Guangzhou (also Canton, Kuang-chou, or Kwangchow) is a neighbour to Hong Kong and Macao and the largest city in southern China Sights in the city include Sha Mian (Shameen) Island, where foreign traders formerly lived; Guangxiao Temple - the earliest temple in Guangzhou; Six-Banyan Temple - also called Flower Pagoda or 1000 Buddha Pagoda dating from 537; and Huaisheng Mosque said to be the oldest in China. In Yuexiu Park you will find a 14th-century watchtower (Conquering the Sea Tower), the Monument to Sun Yat-sen, the Statue of Five Rams and the Seaman's Pavilion.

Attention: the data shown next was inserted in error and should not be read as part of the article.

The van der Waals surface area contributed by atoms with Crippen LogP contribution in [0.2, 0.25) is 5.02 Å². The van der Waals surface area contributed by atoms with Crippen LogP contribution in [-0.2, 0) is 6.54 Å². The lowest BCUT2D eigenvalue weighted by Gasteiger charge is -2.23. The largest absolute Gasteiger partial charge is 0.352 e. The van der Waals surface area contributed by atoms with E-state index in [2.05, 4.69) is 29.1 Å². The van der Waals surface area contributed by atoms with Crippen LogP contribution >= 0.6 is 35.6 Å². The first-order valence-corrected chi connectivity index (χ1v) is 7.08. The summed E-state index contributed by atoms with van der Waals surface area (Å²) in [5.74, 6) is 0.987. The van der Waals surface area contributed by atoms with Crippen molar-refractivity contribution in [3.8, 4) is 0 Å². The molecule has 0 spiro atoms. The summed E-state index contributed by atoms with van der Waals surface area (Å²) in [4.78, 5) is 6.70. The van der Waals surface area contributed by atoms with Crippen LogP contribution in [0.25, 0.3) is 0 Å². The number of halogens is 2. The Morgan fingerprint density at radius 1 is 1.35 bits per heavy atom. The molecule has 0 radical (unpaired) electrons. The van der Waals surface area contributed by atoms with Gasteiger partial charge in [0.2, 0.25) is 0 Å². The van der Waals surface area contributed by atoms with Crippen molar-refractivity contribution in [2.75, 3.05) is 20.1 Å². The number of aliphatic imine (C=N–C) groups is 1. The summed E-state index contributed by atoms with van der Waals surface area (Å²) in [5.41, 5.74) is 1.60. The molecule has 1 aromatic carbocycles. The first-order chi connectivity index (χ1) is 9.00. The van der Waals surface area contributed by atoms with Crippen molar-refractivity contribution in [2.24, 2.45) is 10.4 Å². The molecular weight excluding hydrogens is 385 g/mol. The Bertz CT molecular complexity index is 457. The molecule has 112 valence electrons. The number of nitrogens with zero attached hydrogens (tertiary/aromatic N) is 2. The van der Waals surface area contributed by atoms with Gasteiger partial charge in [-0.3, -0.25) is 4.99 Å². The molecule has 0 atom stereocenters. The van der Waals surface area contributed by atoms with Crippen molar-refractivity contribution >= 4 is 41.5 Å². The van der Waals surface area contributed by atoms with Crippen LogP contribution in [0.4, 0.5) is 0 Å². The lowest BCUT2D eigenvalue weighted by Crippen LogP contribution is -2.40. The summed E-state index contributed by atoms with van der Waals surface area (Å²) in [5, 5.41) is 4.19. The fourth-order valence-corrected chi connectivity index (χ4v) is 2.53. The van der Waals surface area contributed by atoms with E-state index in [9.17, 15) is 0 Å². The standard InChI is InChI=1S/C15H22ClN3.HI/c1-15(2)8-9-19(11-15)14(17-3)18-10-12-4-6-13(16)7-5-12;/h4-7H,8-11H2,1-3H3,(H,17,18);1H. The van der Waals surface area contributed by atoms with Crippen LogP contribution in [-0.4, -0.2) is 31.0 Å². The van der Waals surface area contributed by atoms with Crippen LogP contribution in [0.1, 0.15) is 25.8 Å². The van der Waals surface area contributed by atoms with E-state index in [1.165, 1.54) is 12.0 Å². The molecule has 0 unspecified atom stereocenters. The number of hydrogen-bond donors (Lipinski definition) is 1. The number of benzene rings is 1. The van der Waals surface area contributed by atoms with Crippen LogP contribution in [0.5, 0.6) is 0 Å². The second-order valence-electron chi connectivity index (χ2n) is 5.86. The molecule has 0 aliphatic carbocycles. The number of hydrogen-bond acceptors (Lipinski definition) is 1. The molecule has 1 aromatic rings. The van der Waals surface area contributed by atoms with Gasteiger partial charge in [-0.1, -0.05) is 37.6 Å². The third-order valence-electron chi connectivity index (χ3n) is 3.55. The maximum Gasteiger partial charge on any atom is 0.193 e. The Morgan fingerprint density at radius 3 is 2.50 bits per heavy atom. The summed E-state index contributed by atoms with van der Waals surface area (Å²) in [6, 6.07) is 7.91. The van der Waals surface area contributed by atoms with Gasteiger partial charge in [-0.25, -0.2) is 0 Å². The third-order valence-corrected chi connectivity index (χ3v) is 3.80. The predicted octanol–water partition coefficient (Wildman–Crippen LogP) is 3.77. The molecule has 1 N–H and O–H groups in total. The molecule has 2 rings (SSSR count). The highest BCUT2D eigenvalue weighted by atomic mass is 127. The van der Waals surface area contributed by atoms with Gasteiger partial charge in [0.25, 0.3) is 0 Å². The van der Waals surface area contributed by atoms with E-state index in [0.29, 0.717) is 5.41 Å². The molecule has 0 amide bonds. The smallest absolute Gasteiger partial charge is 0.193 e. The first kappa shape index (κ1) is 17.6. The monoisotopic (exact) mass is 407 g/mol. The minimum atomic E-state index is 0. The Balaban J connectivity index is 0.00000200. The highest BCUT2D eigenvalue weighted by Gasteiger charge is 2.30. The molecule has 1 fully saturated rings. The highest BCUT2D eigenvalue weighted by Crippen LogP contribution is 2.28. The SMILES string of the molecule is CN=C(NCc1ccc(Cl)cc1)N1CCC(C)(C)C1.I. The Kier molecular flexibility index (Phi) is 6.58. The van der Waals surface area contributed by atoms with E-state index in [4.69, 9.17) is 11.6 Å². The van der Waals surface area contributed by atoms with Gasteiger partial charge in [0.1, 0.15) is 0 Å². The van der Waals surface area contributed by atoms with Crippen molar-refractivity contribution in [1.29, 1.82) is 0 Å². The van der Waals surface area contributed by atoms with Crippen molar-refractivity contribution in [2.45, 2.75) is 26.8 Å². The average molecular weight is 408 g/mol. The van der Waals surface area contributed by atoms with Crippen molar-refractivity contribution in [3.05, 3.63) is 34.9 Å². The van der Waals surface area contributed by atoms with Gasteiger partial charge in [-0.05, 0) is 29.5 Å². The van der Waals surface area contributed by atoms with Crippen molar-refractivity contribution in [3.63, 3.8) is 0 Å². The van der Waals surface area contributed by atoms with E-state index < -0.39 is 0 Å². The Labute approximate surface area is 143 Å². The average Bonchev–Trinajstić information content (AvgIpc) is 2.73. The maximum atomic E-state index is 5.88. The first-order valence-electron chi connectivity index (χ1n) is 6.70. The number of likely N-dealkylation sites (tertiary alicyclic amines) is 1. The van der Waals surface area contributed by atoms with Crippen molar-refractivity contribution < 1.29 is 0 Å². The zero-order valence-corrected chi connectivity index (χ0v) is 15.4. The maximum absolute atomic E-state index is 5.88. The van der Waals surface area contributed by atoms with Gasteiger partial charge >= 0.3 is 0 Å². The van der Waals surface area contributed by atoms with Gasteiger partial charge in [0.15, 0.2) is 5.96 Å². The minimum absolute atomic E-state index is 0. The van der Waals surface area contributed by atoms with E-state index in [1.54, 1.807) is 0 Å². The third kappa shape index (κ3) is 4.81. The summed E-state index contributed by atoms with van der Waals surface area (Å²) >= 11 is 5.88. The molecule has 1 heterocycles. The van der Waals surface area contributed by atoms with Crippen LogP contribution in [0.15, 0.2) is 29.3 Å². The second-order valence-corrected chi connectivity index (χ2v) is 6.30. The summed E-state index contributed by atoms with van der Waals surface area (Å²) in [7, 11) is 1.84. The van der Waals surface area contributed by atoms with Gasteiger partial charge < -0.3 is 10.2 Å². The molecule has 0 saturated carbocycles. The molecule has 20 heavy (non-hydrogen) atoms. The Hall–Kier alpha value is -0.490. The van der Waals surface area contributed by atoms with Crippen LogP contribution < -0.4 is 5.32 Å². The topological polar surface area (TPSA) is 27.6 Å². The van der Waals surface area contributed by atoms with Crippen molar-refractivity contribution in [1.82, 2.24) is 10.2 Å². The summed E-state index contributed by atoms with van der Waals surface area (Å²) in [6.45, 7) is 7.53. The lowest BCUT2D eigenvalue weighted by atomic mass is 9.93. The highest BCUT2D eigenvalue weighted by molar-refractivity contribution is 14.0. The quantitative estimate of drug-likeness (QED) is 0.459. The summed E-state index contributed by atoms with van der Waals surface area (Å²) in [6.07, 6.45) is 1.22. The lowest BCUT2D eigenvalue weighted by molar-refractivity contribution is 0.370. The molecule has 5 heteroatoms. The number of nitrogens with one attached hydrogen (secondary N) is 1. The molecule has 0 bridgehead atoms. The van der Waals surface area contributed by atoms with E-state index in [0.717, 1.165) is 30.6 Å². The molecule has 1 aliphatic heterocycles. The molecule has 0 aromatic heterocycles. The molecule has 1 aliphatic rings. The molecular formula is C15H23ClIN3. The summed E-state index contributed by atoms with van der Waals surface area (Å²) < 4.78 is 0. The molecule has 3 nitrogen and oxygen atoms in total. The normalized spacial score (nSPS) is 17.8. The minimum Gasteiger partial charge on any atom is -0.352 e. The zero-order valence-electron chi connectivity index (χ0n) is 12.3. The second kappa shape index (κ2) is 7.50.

An ancient settlement, Guangzhou became part of the Chinese Empire in the 3rd century BC. Arab, Persian, Hindu, and other merchants traded here for centuries before the Portuguese arrived in search of silk and porcelain in the 16th century. They were followed by British merchants in the 17th century and French and Dutch traders in the 18th century. Guangzhou became a treaty port in 1842 and was returned to China in 1946. Guangzhou was a key centre during the Republican Revolution of 1911, led by Sun Yat-sen. The Japanese occupied and heavily damaged the city between 1938 and 1945.
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